Resistance (R) genes encode intracellular nucleotide-binding/ leucine-rich repeat-containing (NLR) family proteins that serve as critical plant immune receptors to induce effector-triggered immunity (ETI). NLR proteins possess a tripartite domain architecture consisting of an N-terminal variable region, a central nucleotide-binding domain, and a C-terminal leucine-rich repeat. N-terminal coiled-coil (CC) or Toll-interleukin 1 receptor (TIR) domains of R proteins appear to serve as platforms to trigger immune responses, because overexpression of the CC or TIR domain of some R proteins is sufficient to induce an immune response. Because direct downstream signaling molecules of R proteins remain obscure, the molecular mechanisms by which R proteins regulate downstream signaling are largely unknown. We reported previously that a rice R protein named Pit triggers ETI through a small GTPase, OsRac1, although how Pit activates OsRac1 is unclear. Here, we identified OsSPK1, a DOCK family guanine nucleotide exchange factor, as an interactor of Pit and activator for OsRac1. OsSPK1 contributes to signaling by two disease-resistance genes, Pit and Pia, against the rice blast fungus Magnaporthe oryzae and facilitates OsRac1 activation in vitro and in vivo. The CC domain of Pit is required for its binding to OsSPK1, OsRac1 activation, and the induction of cell death. Overall, we conclude that OsSPK1 is a direct and key signaling target of Pit-mediated immunity. Our results shed light on how R proteins trigger ETI through direct downstream molecules.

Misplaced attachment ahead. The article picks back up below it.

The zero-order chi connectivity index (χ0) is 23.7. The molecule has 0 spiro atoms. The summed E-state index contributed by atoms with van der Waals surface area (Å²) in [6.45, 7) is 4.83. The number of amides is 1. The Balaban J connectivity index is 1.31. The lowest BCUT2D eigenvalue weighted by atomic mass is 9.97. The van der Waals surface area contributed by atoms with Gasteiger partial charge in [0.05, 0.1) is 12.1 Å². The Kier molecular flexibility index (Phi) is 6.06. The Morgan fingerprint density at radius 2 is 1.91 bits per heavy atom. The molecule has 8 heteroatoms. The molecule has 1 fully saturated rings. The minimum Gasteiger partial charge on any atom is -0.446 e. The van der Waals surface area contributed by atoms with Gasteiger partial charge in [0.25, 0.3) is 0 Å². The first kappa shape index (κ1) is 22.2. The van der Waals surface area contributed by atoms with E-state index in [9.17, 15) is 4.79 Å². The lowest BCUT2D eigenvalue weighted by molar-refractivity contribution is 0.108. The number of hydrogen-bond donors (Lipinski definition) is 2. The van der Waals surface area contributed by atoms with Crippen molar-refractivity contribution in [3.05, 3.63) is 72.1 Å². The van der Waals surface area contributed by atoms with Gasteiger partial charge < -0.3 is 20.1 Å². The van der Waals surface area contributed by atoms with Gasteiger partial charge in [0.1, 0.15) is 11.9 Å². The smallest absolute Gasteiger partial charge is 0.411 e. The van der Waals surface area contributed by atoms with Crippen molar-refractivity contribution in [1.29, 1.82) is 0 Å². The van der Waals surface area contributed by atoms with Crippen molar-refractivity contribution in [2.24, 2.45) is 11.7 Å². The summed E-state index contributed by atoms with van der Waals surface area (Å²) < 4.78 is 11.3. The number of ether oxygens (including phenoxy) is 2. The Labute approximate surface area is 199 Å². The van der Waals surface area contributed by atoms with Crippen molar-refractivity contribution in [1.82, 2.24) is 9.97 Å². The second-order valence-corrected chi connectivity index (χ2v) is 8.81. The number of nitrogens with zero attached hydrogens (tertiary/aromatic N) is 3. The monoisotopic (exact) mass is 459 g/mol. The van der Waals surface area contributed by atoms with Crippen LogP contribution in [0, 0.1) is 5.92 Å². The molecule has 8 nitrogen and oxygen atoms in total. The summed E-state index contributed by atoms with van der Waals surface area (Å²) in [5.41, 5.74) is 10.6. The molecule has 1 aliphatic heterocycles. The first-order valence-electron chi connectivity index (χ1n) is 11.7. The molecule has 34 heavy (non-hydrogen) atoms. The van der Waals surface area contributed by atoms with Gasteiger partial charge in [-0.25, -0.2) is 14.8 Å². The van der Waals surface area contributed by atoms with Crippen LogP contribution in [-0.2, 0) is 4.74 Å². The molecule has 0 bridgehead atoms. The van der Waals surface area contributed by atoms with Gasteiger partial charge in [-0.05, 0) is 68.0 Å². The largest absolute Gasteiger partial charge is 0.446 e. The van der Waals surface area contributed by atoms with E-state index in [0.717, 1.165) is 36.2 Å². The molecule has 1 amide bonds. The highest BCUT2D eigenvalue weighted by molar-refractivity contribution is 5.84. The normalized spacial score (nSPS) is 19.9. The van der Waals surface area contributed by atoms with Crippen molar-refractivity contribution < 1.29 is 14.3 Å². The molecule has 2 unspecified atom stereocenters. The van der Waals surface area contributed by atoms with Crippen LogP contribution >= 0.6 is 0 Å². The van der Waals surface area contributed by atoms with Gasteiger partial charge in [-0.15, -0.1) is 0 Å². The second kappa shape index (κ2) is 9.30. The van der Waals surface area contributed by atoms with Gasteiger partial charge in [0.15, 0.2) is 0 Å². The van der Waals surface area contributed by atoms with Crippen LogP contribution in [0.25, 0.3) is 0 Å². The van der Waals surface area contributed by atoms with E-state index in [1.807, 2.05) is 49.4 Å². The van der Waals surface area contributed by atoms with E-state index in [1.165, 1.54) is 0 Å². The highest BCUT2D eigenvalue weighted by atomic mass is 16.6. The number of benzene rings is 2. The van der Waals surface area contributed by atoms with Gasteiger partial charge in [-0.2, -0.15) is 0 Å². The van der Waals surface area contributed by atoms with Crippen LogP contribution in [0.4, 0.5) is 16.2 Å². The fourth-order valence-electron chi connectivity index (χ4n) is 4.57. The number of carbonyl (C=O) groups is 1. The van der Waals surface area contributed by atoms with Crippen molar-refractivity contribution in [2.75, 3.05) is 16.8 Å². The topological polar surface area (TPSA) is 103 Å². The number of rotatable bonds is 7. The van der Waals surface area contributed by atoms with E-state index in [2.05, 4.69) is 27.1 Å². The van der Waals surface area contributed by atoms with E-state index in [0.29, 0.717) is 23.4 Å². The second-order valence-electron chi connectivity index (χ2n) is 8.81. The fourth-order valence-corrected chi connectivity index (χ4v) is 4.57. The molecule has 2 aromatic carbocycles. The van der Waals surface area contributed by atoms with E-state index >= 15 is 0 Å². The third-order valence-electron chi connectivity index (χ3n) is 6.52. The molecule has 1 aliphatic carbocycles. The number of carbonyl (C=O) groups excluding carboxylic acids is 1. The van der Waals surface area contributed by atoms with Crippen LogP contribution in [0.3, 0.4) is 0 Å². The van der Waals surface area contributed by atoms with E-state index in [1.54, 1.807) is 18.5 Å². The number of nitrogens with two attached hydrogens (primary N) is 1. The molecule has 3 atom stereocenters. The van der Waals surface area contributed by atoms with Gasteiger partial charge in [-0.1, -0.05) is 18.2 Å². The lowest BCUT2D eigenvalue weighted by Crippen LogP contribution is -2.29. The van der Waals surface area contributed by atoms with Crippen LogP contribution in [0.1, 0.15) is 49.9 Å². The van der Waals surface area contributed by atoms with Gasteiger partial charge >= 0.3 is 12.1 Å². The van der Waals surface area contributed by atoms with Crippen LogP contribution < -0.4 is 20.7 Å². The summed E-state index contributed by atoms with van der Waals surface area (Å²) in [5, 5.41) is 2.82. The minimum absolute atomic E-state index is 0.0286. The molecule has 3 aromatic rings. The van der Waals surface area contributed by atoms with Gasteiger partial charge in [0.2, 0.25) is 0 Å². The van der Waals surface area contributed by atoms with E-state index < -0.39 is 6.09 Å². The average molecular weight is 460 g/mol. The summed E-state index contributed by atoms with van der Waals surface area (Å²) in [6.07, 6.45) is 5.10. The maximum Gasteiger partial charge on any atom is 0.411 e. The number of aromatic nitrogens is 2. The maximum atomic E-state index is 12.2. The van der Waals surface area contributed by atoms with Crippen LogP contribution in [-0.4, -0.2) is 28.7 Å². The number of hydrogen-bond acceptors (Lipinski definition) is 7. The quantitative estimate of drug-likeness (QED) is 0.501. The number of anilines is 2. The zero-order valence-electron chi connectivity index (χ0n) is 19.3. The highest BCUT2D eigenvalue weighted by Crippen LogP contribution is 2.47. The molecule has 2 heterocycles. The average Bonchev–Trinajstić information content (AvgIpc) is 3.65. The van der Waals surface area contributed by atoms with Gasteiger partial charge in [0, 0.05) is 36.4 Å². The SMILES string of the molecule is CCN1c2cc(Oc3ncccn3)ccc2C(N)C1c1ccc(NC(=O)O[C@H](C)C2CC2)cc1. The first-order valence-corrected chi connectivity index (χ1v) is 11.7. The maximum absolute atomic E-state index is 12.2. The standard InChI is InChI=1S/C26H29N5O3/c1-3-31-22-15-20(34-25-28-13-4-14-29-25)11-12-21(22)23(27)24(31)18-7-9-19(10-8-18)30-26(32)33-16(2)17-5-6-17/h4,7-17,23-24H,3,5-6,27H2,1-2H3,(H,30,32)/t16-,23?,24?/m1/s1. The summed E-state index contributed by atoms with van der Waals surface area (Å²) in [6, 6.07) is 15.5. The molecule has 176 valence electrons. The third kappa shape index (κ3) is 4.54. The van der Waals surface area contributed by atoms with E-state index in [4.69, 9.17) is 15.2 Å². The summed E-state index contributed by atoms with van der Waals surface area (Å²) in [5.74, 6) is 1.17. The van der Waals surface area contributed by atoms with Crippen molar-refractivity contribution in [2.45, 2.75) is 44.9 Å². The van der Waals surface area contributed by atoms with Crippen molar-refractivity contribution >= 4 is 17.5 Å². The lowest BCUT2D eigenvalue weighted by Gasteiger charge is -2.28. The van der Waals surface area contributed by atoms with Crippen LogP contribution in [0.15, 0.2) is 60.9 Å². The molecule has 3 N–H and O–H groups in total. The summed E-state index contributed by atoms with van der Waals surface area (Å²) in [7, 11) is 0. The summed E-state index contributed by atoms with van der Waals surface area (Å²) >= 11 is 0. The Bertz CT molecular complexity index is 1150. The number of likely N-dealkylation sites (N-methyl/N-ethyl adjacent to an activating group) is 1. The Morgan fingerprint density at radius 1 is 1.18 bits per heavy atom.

|Journal||Proceedings of the National Academy of Sciences of the United States of America|
|Publication status||Published - Dec 4 2018|
- Effector-triggered immunity
- R protein
- Small GTPase
ASJC Scopus subject areas